Dish of the Day: Brew your own beer? Not so hopping mad…

Will Coldwell
beer hops 300x225 Dish of the Day: Brew your own beer? Not so hopping mad…

A handful of beer hops (Getty Images)

This weekend I began preparations to grow my own hops. The first crucial step to making my own beer. The rather unattractive, dark green, vine-like plant produces flowers (these are the hops), which contribute a bitter flavour to the brewing mix and offset the sweetness of the malts. You wouldn’t want to use them for anything else, however, they taste absolutely disgusting.

When it comes to planting hops for leisure, I’m a little late in the game. There is an ever increasing interest in the provenance of the things we consume and beer is no different. Like city-dwellers with their allotments, an increasing number of beer-lovers are choosing to grow their own. Then using them to brew themselves or selling them to their local micro-brewery. Usually hops are brewed when dry. By recruiting  people such as myself to plant hops in their gardens, local craft and real ale brewers can enjoy the opportunity to brew using fresh hops.

I spoke with Rachel De Thample, food editor for Abel and Cole, and someone who has helped prove that the urban garden can be just as good as any farmyard, given the proper care and attention. She’s set up a ‘Tipsy Garden’ in the back of her local CAMRA pub, The Grape and Grain in South London, and with the help of fellow locals has planted five hop plants.

“We want to show drinkers how the drinks grow,” she says. “I’m really passionate about connecting people with the whole food chain and it’s really great way to engage people with that process. If we had a load of cabbages in the garden no one would be interested, but hops are quite engaging!”

The Tipsy Garden is linked to the Brixton Beer Project – a community-led scheme which creates collective brews using hops grown in local parks and gardens. Last year they managed to produce around 1,000 pints this way. In case you were wondering, one hop plant can produce around 25 pints of beer, so you don’t need to plough your entire lawn up just to get a few drinks.

When it’s time to harvest the Tipsy Garden, Rachel and her fellow city farmers will walk the hops down the road to the Brixton Brewery – “we’ll carry them in baskets or something dramatic like that” – and soon after will be able to enjoy a pint that couldn’t possibly get any more local.

Recently, Meantime Brewing took this concept up a notch, inviting Londoners to help them plant hundreds of crops across the capital. They’ve set some up in Regents and St James’s Park as well as other landmark locations such as the Natural History Museum and Battersea Power Station. They are giving away mini hop growing kits in pubs and shops in the hope that by September they will be able to harvest the lot – and  make a ‘crowd-sourced’ beer that will give the ‘true flavour of London’. The True Brew of London will be ready to drink by the end of the year, but not unless you’re prepared to get your hands dirty. So you better hop to it.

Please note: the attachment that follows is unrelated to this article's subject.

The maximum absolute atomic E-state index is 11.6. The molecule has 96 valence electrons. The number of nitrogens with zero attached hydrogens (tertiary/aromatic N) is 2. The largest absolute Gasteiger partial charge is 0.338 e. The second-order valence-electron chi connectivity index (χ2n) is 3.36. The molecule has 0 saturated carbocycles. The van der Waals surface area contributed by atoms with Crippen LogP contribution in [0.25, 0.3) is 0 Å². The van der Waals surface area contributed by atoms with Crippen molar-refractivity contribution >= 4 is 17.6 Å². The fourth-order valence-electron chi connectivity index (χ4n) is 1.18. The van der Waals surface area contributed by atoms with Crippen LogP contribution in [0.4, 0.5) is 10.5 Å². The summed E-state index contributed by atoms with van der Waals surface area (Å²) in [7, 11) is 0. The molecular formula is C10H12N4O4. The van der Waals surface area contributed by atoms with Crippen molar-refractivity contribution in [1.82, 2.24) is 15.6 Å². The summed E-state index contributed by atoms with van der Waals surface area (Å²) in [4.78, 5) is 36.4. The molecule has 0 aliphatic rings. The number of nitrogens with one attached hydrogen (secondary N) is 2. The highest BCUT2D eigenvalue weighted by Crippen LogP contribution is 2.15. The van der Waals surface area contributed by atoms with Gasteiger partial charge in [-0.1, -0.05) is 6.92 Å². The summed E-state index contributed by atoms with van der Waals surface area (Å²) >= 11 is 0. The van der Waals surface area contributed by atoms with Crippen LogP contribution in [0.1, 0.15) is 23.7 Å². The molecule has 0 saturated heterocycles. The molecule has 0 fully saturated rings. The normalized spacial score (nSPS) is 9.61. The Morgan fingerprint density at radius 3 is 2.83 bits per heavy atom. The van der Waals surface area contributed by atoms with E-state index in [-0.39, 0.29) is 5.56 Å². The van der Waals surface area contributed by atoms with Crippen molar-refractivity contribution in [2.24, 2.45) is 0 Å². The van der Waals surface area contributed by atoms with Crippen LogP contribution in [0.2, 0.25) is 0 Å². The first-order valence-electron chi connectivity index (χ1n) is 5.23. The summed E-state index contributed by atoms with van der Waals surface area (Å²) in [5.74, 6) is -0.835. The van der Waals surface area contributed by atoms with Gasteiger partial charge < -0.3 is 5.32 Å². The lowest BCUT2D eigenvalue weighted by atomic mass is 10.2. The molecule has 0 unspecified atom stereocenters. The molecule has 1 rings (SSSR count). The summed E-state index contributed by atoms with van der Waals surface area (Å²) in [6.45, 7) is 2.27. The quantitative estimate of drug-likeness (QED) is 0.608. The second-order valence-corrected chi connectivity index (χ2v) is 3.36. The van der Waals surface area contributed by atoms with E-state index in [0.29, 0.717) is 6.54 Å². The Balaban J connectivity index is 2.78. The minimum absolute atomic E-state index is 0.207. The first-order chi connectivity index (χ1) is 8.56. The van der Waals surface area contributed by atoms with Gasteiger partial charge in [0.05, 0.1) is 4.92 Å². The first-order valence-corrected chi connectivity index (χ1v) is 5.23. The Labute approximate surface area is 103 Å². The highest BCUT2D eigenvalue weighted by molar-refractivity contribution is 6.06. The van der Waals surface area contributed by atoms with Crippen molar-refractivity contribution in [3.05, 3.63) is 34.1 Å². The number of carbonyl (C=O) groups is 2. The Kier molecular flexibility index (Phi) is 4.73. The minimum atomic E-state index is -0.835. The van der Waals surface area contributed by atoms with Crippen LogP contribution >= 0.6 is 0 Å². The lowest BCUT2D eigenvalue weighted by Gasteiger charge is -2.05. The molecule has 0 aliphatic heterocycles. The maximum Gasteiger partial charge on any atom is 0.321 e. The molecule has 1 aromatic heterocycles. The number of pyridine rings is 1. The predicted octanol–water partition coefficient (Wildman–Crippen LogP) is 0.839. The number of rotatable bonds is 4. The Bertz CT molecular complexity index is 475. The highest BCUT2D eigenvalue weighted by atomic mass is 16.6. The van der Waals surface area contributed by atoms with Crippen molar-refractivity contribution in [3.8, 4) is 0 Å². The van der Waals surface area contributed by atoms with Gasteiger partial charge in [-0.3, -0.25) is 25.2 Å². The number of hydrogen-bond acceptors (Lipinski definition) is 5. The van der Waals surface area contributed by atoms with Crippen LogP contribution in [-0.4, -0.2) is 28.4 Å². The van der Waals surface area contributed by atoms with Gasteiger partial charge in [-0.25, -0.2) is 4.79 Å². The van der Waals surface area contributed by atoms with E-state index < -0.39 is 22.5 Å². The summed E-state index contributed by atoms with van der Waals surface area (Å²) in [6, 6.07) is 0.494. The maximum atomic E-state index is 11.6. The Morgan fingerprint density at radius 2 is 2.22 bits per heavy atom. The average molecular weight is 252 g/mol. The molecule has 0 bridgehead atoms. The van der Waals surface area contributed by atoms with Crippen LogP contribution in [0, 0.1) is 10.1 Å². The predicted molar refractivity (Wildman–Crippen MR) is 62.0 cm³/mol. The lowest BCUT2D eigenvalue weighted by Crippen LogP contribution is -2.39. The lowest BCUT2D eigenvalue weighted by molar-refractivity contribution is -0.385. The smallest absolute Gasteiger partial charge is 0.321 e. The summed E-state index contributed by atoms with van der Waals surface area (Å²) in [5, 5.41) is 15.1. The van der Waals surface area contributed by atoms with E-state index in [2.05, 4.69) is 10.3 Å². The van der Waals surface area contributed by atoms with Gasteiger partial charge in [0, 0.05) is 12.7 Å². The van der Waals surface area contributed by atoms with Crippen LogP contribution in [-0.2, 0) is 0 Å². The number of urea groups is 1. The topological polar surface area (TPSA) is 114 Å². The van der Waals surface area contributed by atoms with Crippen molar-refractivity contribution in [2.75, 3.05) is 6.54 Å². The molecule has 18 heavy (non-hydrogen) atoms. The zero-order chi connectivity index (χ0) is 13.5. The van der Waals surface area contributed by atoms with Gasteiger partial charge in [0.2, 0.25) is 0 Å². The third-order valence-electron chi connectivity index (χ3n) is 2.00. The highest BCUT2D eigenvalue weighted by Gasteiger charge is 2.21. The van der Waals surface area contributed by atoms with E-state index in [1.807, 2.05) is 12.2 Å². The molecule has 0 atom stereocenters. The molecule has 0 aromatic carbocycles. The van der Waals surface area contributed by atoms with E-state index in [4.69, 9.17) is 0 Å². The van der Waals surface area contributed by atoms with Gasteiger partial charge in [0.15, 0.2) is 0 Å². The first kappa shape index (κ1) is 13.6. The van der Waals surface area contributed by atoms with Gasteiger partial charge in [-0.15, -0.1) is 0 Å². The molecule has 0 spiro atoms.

Follow Will at @will_coldwell

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  • Lingyai

    The name of Rachel De Thample local CAMRA award winning pub in Crystal Palace, South London is the Grape and Grain, not the Grape and Vine.

    It is a jolly good pub too, with a fine selection of ales.

  • Henri Roquas

    Hopshoots are delicious, and eaten them is considered a culinary spring tradition in Belgian Flanders around he village of Poperinge, centre of hop growing know-how.

  • harleymc

    Hops are not the only option for home grown bitterants. Cannibis heads make for a nice drop too.

  • mitzi303

    I’ve drunk some of that. tasted horrible. made me feel a bit funny !!

  • Ashley Tyas

    My friend and I, both Londoners, have recently been loaned a small patch of land down in Kent to grow our own hops in. Neither of us really know what we’re doing, but you can keep up with our adventures here:

    Ashley & Henry

  • Jack M

    I’m starting to brew old style gruit ale without hops soon. The hops cause too much sleepiness. You can use herbs such as Yarrow and Juniper and actually get a bit of a buzz from the beer. Here’s an interesting article on why hops are now widely used in beer making

  • Will Coldwell

    Nice blog! Keep me posted…

  • Will Coldwell

    Really interesting article – cheers for linking. Hope the gruit ale goes well!

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